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Butterworth your time

The tropical port town of Butterworth is one the oldest urban settlements in Malaysia, having been established by the British colonial administration almost two centuries ago. The relatively idyllic and unchanged pace of life it is known for belies the town’s significance in the history of the region. For with its diverse cultures, streetscapes and landmarks, Butterworth has evolved to become a microcosm not just of life in the state of Penang but also of the multifarious essence of peninsular Malaysia itself.

It is timely then that Think City and Majlis Perbandaran Seberang Perai (Seberang Perai Municipal Council or MPSP) are now collaborating on the Butterworth Baharu (New Butterworth) programme. The initiative aims to strengthen the local environment, and enhance the tangible and intangible urban assets of this important secondary city.

Butterworth is verily poised for a wave of rejuvenation and “reintroduction” of sorts - for its long-held secrets to be finally told and its colourful riches to be revealed anew to the rest of the world. Take a journey today and unlock the trove of surprises in the rich cultural landmarks, delicious fuss-free food and vibrant flea market. You may be pleasantly surprised that Butterworth is indeed worth your time to explore.

Jungles that hide Penang’s forgotten colonial dams

The dams of Cherok To’ Kun and Bukit Seraya continue to stand amid encroaching forests in secret testimony to the dedication of their builders and operators from a bygone era.

Soon after starting a hike up Bukit To’ Kun from its base at the Bukit Mertajam recreation park, one treads through a narrow earthen path surrounded by the hill’s dense forest.  Newcomers along this trail who think that they have left any remnant of civilisation behind are then in for a surprise. The woodland suddenly opens up to the sight of an enormous concrete wall of an abandoned dam.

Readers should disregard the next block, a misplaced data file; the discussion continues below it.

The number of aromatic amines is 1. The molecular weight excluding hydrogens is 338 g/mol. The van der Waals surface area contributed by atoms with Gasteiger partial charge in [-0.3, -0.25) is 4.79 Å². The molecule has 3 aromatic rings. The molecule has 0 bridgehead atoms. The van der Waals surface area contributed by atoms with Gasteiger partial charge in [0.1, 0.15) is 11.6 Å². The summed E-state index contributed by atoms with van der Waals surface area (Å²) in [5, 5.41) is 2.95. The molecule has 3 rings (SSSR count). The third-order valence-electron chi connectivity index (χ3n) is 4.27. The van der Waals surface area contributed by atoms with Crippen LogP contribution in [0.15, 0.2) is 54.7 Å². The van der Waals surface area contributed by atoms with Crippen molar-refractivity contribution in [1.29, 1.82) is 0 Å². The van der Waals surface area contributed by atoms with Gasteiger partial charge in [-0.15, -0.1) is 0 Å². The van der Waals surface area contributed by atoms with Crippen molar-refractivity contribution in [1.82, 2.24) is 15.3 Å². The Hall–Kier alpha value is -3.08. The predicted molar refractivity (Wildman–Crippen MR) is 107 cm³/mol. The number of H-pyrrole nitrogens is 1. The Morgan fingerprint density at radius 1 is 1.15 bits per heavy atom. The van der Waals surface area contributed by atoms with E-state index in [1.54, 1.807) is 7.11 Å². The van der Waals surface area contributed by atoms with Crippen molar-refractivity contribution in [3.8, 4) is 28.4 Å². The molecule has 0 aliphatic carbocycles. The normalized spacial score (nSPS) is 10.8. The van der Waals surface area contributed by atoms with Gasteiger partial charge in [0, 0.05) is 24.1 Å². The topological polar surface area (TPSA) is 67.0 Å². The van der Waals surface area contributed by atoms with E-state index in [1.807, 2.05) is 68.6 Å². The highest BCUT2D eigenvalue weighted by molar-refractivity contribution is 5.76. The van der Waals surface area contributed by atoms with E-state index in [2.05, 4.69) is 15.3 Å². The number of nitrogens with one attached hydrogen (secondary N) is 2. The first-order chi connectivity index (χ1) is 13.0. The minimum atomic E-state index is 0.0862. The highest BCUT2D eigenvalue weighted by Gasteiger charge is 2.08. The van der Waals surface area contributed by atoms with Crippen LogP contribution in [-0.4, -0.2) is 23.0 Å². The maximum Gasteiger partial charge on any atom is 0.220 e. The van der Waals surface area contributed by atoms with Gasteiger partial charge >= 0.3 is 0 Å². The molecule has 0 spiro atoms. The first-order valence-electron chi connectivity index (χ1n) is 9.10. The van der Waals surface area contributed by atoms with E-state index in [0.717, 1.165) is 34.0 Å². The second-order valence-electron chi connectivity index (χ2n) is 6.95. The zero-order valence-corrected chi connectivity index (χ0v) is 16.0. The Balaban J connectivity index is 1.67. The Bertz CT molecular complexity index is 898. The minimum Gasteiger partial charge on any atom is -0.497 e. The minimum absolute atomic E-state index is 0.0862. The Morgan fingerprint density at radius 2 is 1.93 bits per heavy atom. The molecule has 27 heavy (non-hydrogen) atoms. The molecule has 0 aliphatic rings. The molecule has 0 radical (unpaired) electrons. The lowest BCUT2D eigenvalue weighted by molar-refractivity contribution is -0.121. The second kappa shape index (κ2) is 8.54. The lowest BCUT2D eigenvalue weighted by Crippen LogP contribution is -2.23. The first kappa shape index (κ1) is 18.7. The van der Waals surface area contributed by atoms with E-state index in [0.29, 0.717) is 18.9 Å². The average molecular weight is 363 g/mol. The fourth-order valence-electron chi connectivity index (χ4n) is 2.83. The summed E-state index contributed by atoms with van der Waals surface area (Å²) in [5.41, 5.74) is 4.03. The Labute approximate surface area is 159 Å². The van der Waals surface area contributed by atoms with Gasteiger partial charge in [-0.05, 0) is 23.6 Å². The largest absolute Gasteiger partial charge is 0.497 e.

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The enduring Hock Teck Cheng Sin Temple

A Taoist institution that drove significant initiatives to uplift Bukit Mertajam’s Chinese society

Hock Teck Cheng Sin Temple © butterworthguide.com

Few temples in Malaysia have exerted as much socio-cultural influence over a town’s community like the Hock Teck Cheng Sin has over the religious, economic and educational affairs of the Chinese in Bukit Mertajam. Despite its fairly small size, the Taoist temple has since its construction in 1886 commanded enormous respect among locals and was responsible for much development in the inner parts of the town. It owned significant parcels of land where it ventured to build infrastructure for the benefit of society. These included the Bukit Mertajam market which continues to this day, large tracts of cemeteries and the Jit Sin Chinese school which remains one of the foremost educational institutions in the country.

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The ‘Notre Dame’ of Pagar Tras

A haunting edifice of a forgotten French-Hakka story from the past

Church of the Sacred Heart of Jesus, BM © Adrian Cheah

It is among the oldest and most remarkable buildings in Malaysia. Yet one can easily drive past the Church of the Sacred Heart of Jesus along the meandering Jalan Sungai Lembu near Bukit Mertajam without even noticing it. Built by French Catholic missionaries in 1882, its design was inspired by that of the famous Notre Dame Cathedral. Like the 800-year-old church in Paris acclaimed for its classical Gothic architecture, it had two bell towers and three decorated portals on its façade. 

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Sungai Lembu: a ‘new village’ from the Malayan Emergency